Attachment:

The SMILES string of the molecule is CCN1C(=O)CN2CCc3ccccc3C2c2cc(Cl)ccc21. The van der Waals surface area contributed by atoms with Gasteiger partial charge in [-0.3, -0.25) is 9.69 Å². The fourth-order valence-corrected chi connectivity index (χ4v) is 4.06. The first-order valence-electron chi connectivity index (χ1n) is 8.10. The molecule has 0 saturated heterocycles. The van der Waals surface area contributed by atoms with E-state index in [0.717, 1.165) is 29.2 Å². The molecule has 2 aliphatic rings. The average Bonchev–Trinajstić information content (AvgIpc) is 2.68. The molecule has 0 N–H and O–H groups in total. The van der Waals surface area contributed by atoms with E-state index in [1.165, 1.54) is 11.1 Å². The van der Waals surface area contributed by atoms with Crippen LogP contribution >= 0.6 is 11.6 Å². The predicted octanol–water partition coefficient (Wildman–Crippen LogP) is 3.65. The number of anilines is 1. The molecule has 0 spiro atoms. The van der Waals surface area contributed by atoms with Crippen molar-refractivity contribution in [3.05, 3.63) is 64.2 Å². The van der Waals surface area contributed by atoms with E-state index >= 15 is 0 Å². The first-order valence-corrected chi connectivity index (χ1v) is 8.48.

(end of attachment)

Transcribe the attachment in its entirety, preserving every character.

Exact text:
The SMILES string of the molecule is CCN1C(=O)CN2CCc3ccccc3C2c2cc(Cl)ccc21. The van der Waals surface area contributed by atoms with Gasteiger partial charge in [-0.3, -0.25) is 9.69 Å². The fourth-order valence-corrected chi connectivity index (χ4v) is 4.06. The first-order valence-electron chi connectivity index (χ1n) is 8.10. The molecule has 0 saturated heterocycles. The van der Waals surface area contributed by atoms with E-state index in [0.717, 1.165) is 29.2 Å². The molecule has 2 aliphatic rings. The average Bonchev–Trinajstić information content (AvgIpc) is 2.68. The molecule has 0 N–H and O–H groups in total. The van der Waals surface area contributed by atoms with E-state index in [1.165, 1.54) is 11.1 Å². The van der Waals surface area contributed by atoms with Crippen LogP contribution >= 0.6 is 11.6 Å². The predicted octanol–water partition coefficient (Wildman–Crippen LogP) is 3.65. The number of anilines is 1. The molecule has 0 spiro atoms. The van der Waals surface area contributed by atoms with Crippen molar-refractivity contribution in [3.05, 3.63) is 64.2 Å². The van der Waals surface area contributed by atoms with E-state index >= 15 is 0 Å². The first-order valence-corrected chi connectivity index (χ1v) is 8.48.